Dry conditions persist in Aroostook, other parts of state
CARIBOU, Maine — This past summer’s dry conditions continue to have an impact on some parts of the state, including Aroostook, according to the National Weather Service in Caribou.
Greg Cornwell, meteorologist at the NWS, said that although many parts of the state received beneficial rainfall in recent days, there are still some dry areas.
Rainfall amounts varied across the state and “there are still some parts of the state that are dry or abnormally dry,” he said Wednesday.
Rain fell only sporadically this summer, impacting wells and crops as dry or abnormally dry conditions persisted in spots throughout Maine.
A total of 8.90 inches of rain was recorded at Caribou from June 1 through the end of August, which is eight tenths of an inch below average. That made this summer the driest since 2009.
At Bangor, a total of only 7.14 inches of rain fell during the same time period, which is 1.81 inches below average.
According to the U.S. Drought Monitor, most of Aroostook County is still classified as abnormally dry, except for a small pocket of land in the north Maine woods. Such drought conditions extended down along the coast of Maine, encompassed all of Hancock and Washington counties, and included small parts of Penobscot, Hancock, Somerset, Oxford and Franklin counties.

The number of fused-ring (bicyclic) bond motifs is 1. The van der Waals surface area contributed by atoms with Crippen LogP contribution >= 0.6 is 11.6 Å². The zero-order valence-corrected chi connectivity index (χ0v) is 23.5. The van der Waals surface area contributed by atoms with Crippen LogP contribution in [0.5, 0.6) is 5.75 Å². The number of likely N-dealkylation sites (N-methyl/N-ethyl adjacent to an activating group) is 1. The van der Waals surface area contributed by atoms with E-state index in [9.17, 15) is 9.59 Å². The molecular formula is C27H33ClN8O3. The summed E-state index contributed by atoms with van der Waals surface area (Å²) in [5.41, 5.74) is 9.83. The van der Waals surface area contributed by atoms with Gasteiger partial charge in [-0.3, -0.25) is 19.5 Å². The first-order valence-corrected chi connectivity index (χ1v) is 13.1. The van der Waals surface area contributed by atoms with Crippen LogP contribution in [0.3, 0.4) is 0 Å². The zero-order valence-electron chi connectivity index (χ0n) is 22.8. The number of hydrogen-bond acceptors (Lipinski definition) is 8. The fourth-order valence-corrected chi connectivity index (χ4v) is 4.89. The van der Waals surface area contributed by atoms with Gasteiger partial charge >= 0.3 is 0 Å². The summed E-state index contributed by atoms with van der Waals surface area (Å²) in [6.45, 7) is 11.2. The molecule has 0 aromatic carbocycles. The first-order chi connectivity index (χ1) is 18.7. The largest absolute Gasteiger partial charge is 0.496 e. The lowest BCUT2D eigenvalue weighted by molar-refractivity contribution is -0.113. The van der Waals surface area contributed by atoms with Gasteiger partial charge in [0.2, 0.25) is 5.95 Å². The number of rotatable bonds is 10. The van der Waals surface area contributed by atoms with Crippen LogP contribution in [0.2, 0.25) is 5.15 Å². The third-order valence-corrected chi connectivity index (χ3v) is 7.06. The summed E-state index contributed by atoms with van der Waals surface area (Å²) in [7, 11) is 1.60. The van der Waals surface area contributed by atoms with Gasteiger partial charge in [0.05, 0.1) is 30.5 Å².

It has been dry enough that on Wednesday, the U.S. Small Business Administration announced that Economic Injury Disaster
Loans were being made available “to small businesses, small agricultural cooperatives, small businesses engaged in aquaculture and private nonprofit organizations located in Maine as a result of the drought that began on May 1, 2018.”
The loans are available in Maine in Aroostook, Penobscot, Piscataquis, Somerset and Washington counties.
Disaster loan information and application forms are available online at disasterloan.sba.gov or by calling the SBA’s Customer
Service Center at 800-659-2955 (800-877-8339 for the deaf and hard-of-hearing).
Some rain this week helped the situation somewhat, according to Cornwell.
About a quarter inch of rain fell on southern Aroostook Monday with less than a tenth of an inch in the Caribou area and St. John Valley.
More rain fell down state, where Bangor received 0.86 inches and Hermon received 0.59 inches. In Washington County, Columbia Falls received 2.10 inches, while Danforth received 0.82 inches.
“The rain was definitely beneficial for the coast,” Cornwell said.
Although Hurricane Leslie continues to slowly move well off the Atlantic coast this week, according to the meteorologist, there will be no impact on Maine aside from an increase in high swells later in the week and into the weekend.